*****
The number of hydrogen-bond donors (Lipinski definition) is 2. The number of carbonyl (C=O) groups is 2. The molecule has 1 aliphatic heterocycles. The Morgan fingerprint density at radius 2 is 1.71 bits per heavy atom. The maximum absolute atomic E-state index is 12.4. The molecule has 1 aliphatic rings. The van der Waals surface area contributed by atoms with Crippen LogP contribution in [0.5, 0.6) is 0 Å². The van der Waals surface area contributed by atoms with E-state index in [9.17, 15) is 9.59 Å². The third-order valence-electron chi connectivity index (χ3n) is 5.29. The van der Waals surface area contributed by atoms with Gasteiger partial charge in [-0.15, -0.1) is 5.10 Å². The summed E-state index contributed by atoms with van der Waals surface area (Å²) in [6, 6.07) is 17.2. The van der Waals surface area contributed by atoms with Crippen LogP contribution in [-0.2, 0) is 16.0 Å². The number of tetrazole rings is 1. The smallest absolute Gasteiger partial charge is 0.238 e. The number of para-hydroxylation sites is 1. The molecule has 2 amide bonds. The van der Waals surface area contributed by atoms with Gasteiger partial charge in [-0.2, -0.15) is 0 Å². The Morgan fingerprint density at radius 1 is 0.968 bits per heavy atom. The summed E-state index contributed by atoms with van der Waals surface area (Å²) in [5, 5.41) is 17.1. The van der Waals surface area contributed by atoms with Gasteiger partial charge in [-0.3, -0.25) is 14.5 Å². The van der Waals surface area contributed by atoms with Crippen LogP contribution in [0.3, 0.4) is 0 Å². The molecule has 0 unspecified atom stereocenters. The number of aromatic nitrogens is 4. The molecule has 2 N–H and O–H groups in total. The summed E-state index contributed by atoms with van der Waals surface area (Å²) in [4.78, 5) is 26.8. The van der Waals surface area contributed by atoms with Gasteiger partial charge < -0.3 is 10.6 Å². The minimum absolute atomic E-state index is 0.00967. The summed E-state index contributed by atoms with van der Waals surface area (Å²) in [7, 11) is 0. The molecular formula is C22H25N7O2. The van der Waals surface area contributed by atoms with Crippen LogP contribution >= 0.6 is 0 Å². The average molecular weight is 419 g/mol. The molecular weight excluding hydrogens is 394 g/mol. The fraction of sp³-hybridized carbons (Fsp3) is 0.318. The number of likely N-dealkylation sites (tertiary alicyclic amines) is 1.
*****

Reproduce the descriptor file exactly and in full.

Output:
The number of hydrogen-bond donors (Lipinski definition) is 2. The number of carbonyl (C=O) groups is 2. The molecule has 1 aliphatic heterocycles. The Morgan fingerprint density at radius 2 is 1.71 bits per heavy atom. The maximum absolute atomic E-state index is 12.4. The molecule has 1 aliphatic rings. The van der Waals surface area contributed by atoms with Crippen LogP contribution in [0.5, 0.6) is 0 Å². The van der Waals surface area contributed by atoms with E-state index in [9.17, 15) is 9.59 Å². The third-order valence-electron chi connectivity index (χ3n) is 5.29. The van der Waals surface area contributed by atoms with Gasteiger partial charge in [-0.15, -0.1) is 5.10 Å². The summed E-state index contributed by atoms with van der Waals surface area (Å²) in [6, 6.07) is 17.2. The van der Waals surface area contributed by atoms with Crippen LogP contribution in [-0.2, 0) is 16.0 Å². The number of tetrazole rings is 1. The smallest absolute Gasteiger partial charge is 0.238 e. The number of para-hydroxylation sites is 1. The molecule has 2 amide bonds. The van der Waals surface area contributed by atoms with Gasteiger partial charge in [-0.2, -0.15) is 0 Å². The Morgan fingerprint density at radius 1 is 0.968 bits per heavy atom. The summed E-state index contributed by atoms with van der Waals surface area (Å²) in [5, 5.41) is 17.1. The van der Waals surface area contributed by atoms with Gasteiger partial charge in [-0.3, -0.25) is 14.5 Å². The van der Waals surface area contributed by atoms with Crippen LogP contribution in [0.3, 0.4) is 0 Å². The molecule has 0 unspecified atom stereocenters. The number of aromatic nitrogens is 4. The molecule has 2 N–H and O–H groups in total. The summed E-state index contributed by atoms with van der Waals surface area (Å²) in [4.78, 5) is 26.8. The van der Waals surface area contributed by atoms with Gasteiger partial charge < -0.3 is 10.6 Å². The minimum absolute atomic E-state index is 0.00967. The summed E-state index contributed by atoms with van der Waals surface area (Å²) in [7, 11) is 0. The molecular formula is C22H25N7O2. The van der Waals surface area contributed by atoms with Crippen LogP contribution >= 0.6 is 0 Å². The average molecular weight is 419 g/mol. The molecular weight excluding hydrogens is 394 g/mol. The fraction of sp³-hybridized carbons (Fsp3) is 0.318. The number of likely N-dealkylation sites (tertiary alicyclic amines) is 1.